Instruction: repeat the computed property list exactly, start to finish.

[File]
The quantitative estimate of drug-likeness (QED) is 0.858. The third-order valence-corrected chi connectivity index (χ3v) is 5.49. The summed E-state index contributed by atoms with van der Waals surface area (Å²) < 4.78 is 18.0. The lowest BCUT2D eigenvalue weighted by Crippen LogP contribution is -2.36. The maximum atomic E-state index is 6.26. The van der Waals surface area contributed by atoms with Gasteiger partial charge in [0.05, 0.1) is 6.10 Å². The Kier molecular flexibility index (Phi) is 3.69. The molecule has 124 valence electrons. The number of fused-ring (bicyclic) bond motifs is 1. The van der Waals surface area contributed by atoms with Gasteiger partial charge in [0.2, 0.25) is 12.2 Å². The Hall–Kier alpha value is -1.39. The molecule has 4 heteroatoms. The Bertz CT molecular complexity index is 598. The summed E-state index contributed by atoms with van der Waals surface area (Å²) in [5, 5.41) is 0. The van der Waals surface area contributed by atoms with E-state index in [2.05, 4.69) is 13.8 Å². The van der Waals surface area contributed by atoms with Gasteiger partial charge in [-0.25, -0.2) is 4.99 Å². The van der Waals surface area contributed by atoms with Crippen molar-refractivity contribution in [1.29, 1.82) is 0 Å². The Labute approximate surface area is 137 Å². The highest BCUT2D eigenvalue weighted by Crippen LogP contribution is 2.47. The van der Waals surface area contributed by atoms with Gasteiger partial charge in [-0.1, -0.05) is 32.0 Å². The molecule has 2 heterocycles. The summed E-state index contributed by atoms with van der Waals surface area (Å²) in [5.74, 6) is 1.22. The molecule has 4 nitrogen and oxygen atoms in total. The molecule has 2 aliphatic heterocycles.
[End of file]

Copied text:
The quantitative estimate of drug-likeness (QED) is 0.858. The third-order valence-corrected chi connectivity index (χ3v) is 5.49. The summed E-state index contributed by atoms with van der Waals surface area (Å²) < 4.78 is 18.0. The lowest BCUT2D eigenvalue weighted by Crippen LogP contribution is -2.36. The maximum atomic E-state index is 6.26. The van der Waals surface area contributed by atoms with Gasteiger partial charge in [0.05, 0.1) is 6.10 Å². The Kier molecular flexibility index (Phi) is 3.69. The molecule has 124 valence electrons. The number of fused-ring (bicyclic) bond motifs is 1. The van der Waals surface area contributed by atoms with Gasteiger partial charge in [0.2, 0.25) is 12.2 Å². The Hall–Kier alpha value is -1.39. The molecule has 4 heteroatoms. The Bertz CT molecular complexity index is 598. The summed E-state index contributed by atoms with van der Waals surface area (Å²) in [5, 5.41) is 0. The van der Waals surface area contributed by atoms with E-state index in [2.05, 4.69) is 13.8 Å². The van der Waals surface area contributed by atoms with Gasteiger partial charge in [-0.25, -0.2) is 4.99 Å². The van der Waals surface area contributed by atoms with Crippen molar-refractivity contribution in [1.29, 1.82) is 0 Å². The Labute approximate surface area is 137 Å². The highest BCUT2D eigenvalue weighted by Crippen LogP contribution is 2.47. The van der Waals surface area contributed by atoms with Gasteiger partial charge in [-0.1, -0.05) is 32.0 Å². The molecule has 2 heterocycles. The summed E-state index contributed by atoms with van der Waals surface area (Å²) in [5.74, 6) is 1.22. The molecule has 4 nitrogen and oxygen atoms in total. The molecule has 2 aliphatic heterocycles.